At week 6 I started doing sessions on the hydraulic trainer and limited core work, but could only sustain short sessions before it got real sore. At By 8-9 weeks I was allowed out on the road with strict instructions not to fall off under any circumstances.

Finally, week 12 I was allowed on the trails again. The trainer and core work helped that go smoothly as far as technique and control were concerned but fitness needed work and I'd gained a few kgs.

Andy Bloot's picture

I would be seeing a sports physio with my xrays
This way you're not left guessing and will optimise recovery
Sports physios understand the need to recover quickly but safely
This is not so important to the average punter whos main concern is avoiding pain
The spine is something you don't want to leave to chance

You are already coming to terms with the time off your bike
And the ski holiday - god that sucks
But as you say, could have been so much worse

The physio may say it is not so bad
And you can do some easy runs down the hill
But until then, it is all speculation

stefan43's picture

really helpful and much appreciated.
got an MRI done today and will take that (together with the X-rays) to the specialist tomorrow.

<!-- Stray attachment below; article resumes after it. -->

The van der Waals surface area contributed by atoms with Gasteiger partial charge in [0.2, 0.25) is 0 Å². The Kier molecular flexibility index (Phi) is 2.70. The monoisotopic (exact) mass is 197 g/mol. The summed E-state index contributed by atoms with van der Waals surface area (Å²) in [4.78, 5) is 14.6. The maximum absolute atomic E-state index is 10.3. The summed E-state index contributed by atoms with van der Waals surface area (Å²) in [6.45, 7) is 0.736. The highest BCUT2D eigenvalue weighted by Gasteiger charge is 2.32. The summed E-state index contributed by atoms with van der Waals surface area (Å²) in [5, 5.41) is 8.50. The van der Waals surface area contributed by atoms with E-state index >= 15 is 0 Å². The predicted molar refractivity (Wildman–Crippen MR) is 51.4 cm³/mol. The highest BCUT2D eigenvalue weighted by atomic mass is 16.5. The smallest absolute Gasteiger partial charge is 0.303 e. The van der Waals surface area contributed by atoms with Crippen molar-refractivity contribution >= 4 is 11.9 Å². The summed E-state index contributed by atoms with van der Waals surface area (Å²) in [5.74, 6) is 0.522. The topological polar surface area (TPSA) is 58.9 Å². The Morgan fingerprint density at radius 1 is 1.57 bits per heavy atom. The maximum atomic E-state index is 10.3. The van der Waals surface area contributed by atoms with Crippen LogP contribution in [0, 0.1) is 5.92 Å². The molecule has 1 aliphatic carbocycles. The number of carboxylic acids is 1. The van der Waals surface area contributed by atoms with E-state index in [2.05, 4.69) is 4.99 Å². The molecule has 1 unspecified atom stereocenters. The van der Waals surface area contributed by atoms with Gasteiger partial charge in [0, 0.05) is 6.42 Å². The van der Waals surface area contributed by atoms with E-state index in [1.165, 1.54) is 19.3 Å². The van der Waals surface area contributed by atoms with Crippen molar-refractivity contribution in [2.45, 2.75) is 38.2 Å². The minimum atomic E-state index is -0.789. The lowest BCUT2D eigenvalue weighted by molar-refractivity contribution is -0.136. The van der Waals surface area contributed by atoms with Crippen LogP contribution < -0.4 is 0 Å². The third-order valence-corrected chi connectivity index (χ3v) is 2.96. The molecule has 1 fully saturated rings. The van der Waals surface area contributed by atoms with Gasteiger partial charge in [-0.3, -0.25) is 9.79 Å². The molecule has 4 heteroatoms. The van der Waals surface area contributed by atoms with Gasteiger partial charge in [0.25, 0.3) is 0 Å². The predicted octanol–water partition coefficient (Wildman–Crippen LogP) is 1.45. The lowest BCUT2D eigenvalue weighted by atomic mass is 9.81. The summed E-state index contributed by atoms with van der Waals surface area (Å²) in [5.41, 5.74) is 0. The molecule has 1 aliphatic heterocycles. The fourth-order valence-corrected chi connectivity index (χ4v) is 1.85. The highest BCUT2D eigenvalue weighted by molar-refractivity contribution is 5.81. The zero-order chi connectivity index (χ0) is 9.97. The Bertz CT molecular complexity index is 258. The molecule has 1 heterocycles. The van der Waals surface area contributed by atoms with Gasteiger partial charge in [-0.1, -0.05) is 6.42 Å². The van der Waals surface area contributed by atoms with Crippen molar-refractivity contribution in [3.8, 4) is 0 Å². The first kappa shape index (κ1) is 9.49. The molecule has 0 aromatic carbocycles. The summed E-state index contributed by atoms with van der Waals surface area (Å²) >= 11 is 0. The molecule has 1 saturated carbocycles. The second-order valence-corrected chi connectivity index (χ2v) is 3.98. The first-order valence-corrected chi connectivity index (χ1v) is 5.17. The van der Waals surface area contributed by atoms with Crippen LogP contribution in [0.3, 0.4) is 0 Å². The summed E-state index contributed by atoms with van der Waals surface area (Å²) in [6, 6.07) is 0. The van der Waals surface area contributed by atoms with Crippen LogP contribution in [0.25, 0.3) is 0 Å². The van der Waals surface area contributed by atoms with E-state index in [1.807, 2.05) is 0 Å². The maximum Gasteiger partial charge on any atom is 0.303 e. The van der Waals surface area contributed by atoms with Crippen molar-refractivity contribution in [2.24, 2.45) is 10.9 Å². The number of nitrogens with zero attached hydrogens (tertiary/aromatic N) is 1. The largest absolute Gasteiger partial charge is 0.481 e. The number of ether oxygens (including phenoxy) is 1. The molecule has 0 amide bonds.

physio is next on the list...

stefan43's picture back. just got news that the MRI shows no fracture !!!! so the X-ray guy at the hospital got it wrong. how good is this! (i'm too happy to be annoyed with them). it's been confirmed by 2 specialists.
this changes things dramatically. will still need physio though for other issues, but this is much much better.
anyway, thanks for your comments and might see you on the trails sooner than expected. (not on the jumps though)

hawkeye's picture

But how did the radiographer get it so wrong?

stefan43's picture

...but the guys on the weekend had it right. it was the guy who came in monday and went through the X-rays again who got it wrong. they do the monday check because they're not operating on full staff on the weekend. and apparently it is quite easy to 'see (as in misread) a fracture on a spinous process in a posterior view'... something along those lines...
i can live with that Smiling

andyfev's picture

Great to hear you're ok.

In answer to Hawkeye's question I can shed light on this. Firstly, the terminology is a little out of shape. The Radiographer performs the imaging and has no formal image interpretation training to provide a legal diagnosis. The images are interpreted by a Radiologist whom provides a diagnostic report.

Many factors influence the report. Here's a few:

The anatomical quality of the images performed
The number of image artefacts overlaying the anatomy resulting in misrepresentation of what could be considered fracture lines